Commentary

My Friend Rob

By Dane LaBorn |
Dane La Born

Dane La Born

Perhaps more than ever before, neo-Nazis have taken a spotlight. Because of the alt-right (Nazis and white supremacists), we’ve seen a more active Nazi party in the United States than perhaps ever before. That’s a bit of a misnomer, however, as they’ve never been inactive, they just haven’t had a spotlight. I have, or had, a friend, Robert Freeman, who repeatedly told me the stupidity and inanity of his life story.

Rob grew up in gang territory, and his story of becoming a Nazi has a lot less to do with outward racism or identification with the ideals of Hitler and genocide and a lot more to do with the typical methods of indoctrination by any gang. They convince kids that they need them, for friendship, for family, for protection — for any litany of reasons that are textbook manipulation. Rob lived in a predominantly black area, in the late ’80s and early ’90s, when there was an honest war on the streets. This is reality I’m talking about, not Tupac and Biggie spitting verses at one another across coasts. This was blood on the streets, it’s-too-dangerous-to-walk-home-alone kind of stuff. Rob was white in a predominantly black neighborhood ruled by gangs. There was only one white gang, and really there still is only one white gang: neo-Nazi.

Nazis recruited Rob the same way the Crips, Bloods, or Latin Kings recruited. They found vulnerable, scared kids and convinced them that they needed these people. How else would they make it home from school without getting hurt? How else would they find protection and family in a life without parents that are around in a neighborhood where they’d be attacked for just being white? It’s almost easy to see why a young, uneducated, scared kid might say yes.

Now I feel like I need to be completely crystal clear here: I’m not excusing my friend. In fact, when I met him, we weren’t friends. Everything he represented was everything I abhorred, he was a friend of a friend who hung out at the NWA Mall, the only time I’d be forced to interact with him is when we’d go outside from (actual) Mallratting for a smoke break. Because I was 16 and a badass. Salem menthol, you know it.

About a year after I met him, Rob had a major change of heart. He attributed it to living here more than anything else. Living outside the gang territories of the ’90s did wonders for his built-in prejudices, and he soon realized how incredibly stupid the entire credo of Nazism was. Rob was what they called a legacy, meaning his grandfather had served in the German military during World War II. He was an actual Nazi by blood.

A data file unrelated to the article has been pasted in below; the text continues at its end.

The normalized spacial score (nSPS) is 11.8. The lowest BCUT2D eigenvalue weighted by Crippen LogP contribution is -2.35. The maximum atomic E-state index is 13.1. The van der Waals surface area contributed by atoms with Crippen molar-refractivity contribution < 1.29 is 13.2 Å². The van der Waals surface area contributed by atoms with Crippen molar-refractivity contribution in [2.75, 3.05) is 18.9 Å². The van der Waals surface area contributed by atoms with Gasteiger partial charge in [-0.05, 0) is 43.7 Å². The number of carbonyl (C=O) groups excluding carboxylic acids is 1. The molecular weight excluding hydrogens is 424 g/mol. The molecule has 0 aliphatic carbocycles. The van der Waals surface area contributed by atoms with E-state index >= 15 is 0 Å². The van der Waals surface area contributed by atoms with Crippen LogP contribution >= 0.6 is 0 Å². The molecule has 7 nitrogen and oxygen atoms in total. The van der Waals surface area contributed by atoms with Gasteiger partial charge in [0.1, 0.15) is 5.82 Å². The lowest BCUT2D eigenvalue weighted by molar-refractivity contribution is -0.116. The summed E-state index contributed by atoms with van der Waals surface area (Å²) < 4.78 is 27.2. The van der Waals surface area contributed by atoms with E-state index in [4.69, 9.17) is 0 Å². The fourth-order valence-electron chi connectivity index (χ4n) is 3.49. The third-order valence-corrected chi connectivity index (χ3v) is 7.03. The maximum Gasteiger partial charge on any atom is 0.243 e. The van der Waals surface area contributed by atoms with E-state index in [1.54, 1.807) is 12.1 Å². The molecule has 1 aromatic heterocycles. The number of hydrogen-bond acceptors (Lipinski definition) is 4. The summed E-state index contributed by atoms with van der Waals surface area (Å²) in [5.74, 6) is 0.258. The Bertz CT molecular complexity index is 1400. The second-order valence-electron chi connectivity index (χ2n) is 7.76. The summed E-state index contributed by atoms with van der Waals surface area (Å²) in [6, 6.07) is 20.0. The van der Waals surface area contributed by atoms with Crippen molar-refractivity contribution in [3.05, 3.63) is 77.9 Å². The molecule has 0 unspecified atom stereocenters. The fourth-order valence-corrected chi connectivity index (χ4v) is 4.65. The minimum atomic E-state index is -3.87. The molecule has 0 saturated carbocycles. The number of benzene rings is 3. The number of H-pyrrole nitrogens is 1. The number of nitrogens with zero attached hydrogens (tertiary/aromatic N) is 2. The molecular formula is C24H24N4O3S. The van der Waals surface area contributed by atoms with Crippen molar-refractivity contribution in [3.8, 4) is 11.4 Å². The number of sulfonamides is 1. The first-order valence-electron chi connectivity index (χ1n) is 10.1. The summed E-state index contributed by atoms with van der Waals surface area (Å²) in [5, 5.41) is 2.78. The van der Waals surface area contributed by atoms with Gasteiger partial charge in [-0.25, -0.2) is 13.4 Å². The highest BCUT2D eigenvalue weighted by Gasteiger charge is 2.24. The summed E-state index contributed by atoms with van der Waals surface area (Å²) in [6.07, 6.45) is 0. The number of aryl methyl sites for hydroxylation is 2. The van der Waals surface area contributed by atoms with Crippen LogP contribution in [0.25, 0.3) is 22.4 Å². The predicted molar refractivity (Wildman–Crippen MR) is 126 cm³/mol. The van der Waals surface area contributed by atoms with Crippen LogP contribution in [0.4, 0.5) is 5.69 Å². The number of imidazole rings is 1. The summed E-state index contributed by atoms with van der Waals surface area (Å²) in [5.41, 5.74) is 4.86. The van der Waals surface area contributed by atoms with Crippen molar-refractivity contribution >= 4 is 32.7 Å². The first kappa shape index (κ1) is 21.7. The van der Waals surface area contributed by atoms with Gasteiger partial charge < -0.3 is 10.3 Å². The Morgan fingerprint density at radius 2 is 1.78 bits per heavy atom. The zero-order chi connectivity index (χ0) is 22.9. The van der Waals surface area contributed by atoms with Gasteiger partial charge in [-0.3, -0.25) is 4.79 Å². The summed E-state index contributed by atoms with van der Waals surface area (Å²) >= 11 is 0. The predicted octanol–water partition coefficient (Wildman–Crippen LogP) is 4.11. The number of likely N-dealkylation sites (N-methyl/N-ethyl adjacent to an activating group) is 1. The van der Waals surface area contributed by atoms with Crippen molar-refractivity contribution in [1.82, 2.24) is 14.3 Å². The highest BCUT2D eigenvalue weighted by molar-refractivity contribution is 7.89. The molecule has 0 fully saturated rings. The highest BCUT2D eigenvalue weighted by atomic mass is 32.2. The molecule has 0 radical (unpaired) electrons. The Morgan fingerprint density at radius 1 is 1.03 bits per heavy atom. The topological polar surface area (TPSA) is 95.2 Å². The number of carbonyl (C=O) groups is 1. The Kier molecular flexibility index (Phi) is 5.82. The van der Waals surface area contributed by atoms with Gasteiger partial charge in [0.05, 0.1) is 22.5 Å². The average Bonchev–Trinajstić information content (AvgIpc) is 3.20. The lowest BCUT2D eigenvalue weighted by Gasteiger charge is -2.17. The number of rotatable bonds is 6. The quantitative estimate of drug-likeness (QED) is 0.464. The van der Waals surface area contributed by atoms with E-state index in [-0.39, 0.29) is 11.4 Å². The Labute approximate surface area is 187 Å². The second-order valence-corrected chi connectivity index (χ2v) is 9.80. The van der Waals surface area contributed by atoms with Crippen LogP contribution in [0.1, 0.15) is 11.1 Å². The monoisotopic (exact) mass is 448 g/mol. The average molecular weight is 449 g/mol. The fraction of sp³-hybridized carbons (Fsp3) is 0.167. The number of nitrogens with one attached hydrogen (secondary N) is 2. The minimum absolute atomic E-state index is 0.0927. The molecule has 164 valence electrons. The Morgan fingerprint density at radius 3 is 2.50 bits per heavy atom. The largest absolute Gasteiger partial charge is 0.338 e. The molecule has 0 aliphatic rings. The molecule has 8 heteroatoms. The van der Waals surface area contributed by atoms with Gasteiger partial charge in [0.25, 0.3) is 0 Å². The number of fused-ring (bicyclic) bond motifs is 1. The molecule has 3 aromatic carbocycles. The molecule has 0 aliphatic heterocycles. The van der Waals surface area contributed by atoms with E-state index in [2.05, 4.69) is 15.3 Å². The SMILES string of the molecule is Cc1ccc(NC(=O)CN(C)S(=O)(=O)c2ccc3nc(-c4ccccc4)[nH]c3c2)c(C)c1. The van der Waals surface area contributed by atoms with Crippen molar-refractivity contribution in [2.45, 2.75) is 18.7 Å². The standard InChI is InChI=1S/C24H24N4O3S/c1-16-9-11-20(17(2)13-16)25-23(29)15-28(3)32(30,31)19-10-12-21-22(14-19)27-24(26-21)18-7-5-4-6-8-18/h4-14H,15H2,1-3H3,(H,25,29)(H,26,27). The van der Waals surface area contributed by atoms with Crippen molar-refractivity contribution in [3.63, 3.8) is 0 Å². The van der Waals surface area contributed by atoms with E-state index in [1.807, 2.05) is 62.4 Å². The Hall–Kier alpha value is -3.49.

Now, when I met Rob, and when we were friends, I was deep into punk rock, which anyone familiar with should recognize as being the literal opposite of Nazism or fascism in general. Anarchy was the rule of the day for punk rock, the thought of something like a government dictating and trying to control my every move was and is a literal nightmare.

The thing I learned from him and, vicariously, through his experience with actual neo-Nazis, was that very few of the dudes involved knew what they were involved in. It was and is a gang. Not only that, but about the most ignorant gang in a world of sixth-grade dropouts and drug dealings. It’s an alternate universe where “Jews rule everything” and “blacks are systematically pushing whites out of their place.” In short, it’s beyond nonsensical and ignorant, and speak to any former neo-Nazi and they’ll absolutely tell you the same story. It’s a story of indoctrination, of “catching them young,” of appealing to fear and prejudice at an age before those things can be accurately quantified in a human being. In short, it is total, Scientologist-style bullshit.

Again, I’m not making excuses for him, nor would he make excuses for himself. He knew where he stood, he knew how horrible the things he did and the beliefs he had were. There is no actual, or in anyway logical reason, for Nazis to be Nazis. The belief in inferior races or that one brand of blood can be above another, when scientifically there is just as much a chance of a Norwegian’s DNA matching up with the DNA of someone from Uganda, is just — I mean, do I really need to say it? It’s asinine. Stupid. Ignorance at its very grandest, Liberace-esque displays of pointlessness.

I know for a fact that Rob wouldn’t be the first or last person to tell you all this, coming from the life he lived. But he’s the person I know that’s been through this, so I chose to tell his story. If, by any small chance, he’s out there and he reads this, please find me again. We have just so much to catch up on.

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